ART/CITY: John Spiak

The Arts Research Center at UC Berkeley is sponsoring the symposium “ART/CITY” on March 16, 2012. Participants have been invited to respond to the prompt “in relation to the arts and civic life, the question I am wrestling with right now is…” in advance of the event. This guest posting is by John Spiak, Director/Chief Curator, Grand Central Art Center, Cal State Fullerton.
Can an institution expand upon its current, more traditional, institutional structure – a structure in which community members must physically enter its doors to engage – to create a new vision that breaks down the barriers, creating an institution that considers its entire community as its activation space.
Can a series of Social Practice residencies be developed through a respectful, artist-driven approach, an approach that not only allows artists to engage and take full advantage of the resources of a university, community and its neighbors, but also supports and works to retain the cultural identity of the downtown in which it is located?  Can these Social Practice residencies encourage relationships and dialogue to occur that are inclusive of existing businesses and individuals living in the institutions zip code area – individuals who activate a community through their presence?  And can this occur in a unique city that, according to the 2010 census, reported being 78.2% Hispanic population (total population 349,889), in a direct zip code area that reported 88.9% Hispanic population (total population 53,908), with 81.6 % of Mexican origin?
Will the institution be able to gain collaborative partnerships with the individual including: school children who traverse and gather in downtown before and after school; members of the surrounding low-income residential communities which include many young families (Avg. Person Per Household: 4.26; Avg. Income Per Household: $33,728; Median Age: 27); a large homeless community who converge on the streets during the day; young professionals from visiting the developing restaurant scene for lunch and dinner; artists who occupy studio spaces; young 20s-30s crowd frequenting an emerging nightclub scene; and government workers of local, county and federal buildings located in the downtown civic center?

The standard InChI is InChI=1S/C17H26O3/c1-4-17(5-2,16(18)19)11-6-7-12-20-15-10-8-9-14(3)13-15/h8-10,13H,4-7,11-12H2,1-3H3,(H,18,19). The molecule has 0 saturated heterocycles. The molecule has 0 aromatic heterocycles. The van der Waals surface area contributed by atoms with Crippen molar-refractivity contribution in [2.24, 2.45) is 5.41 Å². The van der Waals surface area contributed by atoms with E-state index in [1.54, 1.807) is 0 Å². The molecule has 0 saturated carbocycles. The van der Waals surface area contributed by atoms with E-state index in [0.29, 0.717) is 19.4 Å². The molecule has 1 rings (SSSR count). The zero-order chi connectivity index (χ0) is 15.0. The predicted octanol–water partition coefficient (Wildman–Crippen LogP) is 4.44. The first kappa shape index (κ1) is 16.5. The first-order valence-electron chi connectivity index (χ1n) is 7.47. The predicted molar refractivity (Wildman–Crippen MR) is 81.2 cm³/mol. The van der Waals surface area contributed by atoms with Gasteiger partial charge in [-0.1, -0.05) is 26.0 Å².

Will current standard of granting practice and philanthropy fund and be open to collaborative support in consideration of a series of Social Practice residencies to realize a forward vision for an institution?   Is it possible for these residencies to be truly artist driven, while at the same time focus on revitalizing community and relationship through collaborative, social responsibility practices and engagement?  Can the invited artists break down barriers and bring community together – yet still retain high quality artistic vision and relevance within contemporary art practice?   And can institutional initiatives create mutually beneficial outcomes through creative process, with emphasis on engaged collaborative creation of art over the passive consumption of art. 
Is it possible for an institution to receive funding/grant seed money to realize new and innovative projects without pre-determined outcomes/exhibitions. Can an institution truly be allowed to measure/report the matrix of success, not by the numbers, but by the quality of the outcomes? 
In addition to the standard matrix measurements, will institution be allowed to measure, validate and share the success of project  through the following supplementary and alternative methods: gathering of personal stories and testimonials (artist, institution, organizations, community); presenting at national conferences (American Association of Museums, College Art Association, Open Engagement, Creative Time Summit); creating web and print based documentation (website, blog, catalogues); writing and publishing articles in national journals (Museum and Social Issues, Art Education, Journal of Art for Life); and direct sharing with colleagues at peer institutions.